Content    by    Bitting,    K.,        McLean,    N.,    and    Roberts,    J.A.    (2015/2016)            2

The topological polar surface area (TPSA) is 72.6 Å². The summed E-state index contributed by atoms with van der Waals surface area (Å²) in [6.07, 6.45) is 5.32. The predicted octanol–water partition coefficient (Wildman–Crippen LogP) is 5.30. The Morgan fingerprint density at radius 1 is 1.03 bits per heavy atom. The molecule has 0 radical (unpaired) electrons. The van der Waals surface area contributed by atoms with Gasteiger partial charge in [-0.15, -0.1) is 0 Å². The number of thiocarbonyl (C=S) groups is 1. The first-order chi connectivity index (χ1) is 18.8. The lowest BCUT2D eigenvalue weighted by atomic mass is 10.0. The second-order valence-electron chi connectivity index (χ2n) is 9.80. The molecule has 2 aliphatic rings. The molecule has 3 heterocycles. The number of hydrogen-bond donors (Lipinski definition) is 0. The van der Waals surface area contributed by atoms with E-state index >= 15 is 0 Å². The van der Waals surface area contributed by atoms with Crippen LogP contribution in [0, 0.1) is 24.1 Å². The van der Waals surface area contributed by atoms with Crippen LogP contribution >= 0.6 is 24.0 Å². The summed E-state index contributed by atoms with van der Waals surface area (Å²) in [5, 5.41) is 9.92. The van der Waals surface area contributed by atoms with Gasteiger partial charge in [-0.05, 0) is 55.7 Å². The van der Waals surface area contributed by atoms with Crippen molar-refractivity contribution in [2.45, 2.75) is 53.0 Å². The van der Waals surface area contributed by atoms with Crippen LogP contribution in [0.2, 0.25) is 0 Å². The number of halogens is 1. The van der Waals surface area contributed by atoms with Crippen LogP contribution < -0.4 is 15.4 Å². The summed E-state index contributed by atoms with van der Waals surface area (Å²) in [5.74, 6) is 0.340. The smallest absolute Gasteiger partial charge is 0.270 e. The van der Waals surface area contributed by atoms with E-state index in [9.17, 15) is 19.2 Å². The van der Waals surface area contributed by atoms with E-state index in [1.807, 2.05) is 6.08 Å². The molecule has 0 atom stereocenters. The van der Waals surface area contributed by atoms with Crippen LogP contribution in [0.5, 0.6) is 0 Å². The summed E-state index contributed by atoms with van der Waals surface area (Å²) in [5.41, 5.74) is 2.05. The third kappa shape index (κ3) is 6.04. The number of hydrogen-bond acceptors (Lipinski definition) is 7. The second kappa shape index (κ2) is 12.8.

of    the    way    Wikipedia    is    created    and    managed,    it    doesn’t    necessarily    contain    correct    or    accurate    information!    Find    information    to    support    your    answers    from    more    reputable    sources-    DO    NOT    CITE    WIKIPEDIA.        Also,    sources    with    .com    in    their    domain    name    are    not    reliable,    and    often    contain    plagiarized    information    from    Wikipedia    (not    reliable    itself    –    see    above).        Do    not    cite    internet    sources    with    .com    in    their    domain    name.    7. Appropriate    citations    include    materials    provided    by    the    United    States    Geologic    Survey    (USGS),    state    (e.g.    Washington)    geologic    surveys,    the    National    Aeronautics    and    Space    Administration    (NASA),    professional    societies    such    as    the    Geological    Society    of    America    or    American    Geophysical    Union,    National    Park    Service    websites,    or    your    textbook.    If    you    have    concerns    about    whether    your    citations    are    appropriate    and    reliable,    contact    one    of    the    TAs    well    in    advance    of    the    deadline.        Plagiarism    and    Honor    Policy    8. Your    will    upload    your    assignment    using    SafeAssign    in    Blackboard,    which    checks    your    text    against    materials    on    the    Internet    and    against    one    another’s    work.        Do    not    copy    and    paste    text    from    websites.        It    is    painfully    obvious,    and    defeats    the    purpose    of    this    exercise.        If    you    are    properly    citing    sources,    SafeAssign    will    likely    come    back    with    a    low    percentage    of    duplication    (~30%    or    less),    and    this    is    acceptable.        Read    the    relevant    part    of    the    Syllabus    again.        If    still    in    doubt,    ask    the    GEOL101    team.            However,    if    you    are    caught    plagiarizing    existing    work    or    the    work    of    other    groups,    you    will    receive    a    zero    for    the    assignment,    as    follows    the    University    Senate    Rules    and    Regulations,    Section    2.6.    If    this    is    a    repeat    offense    for    you,    you    will    also    face    an    academic    misconduct    charged    that    may    have    much    wider    implications.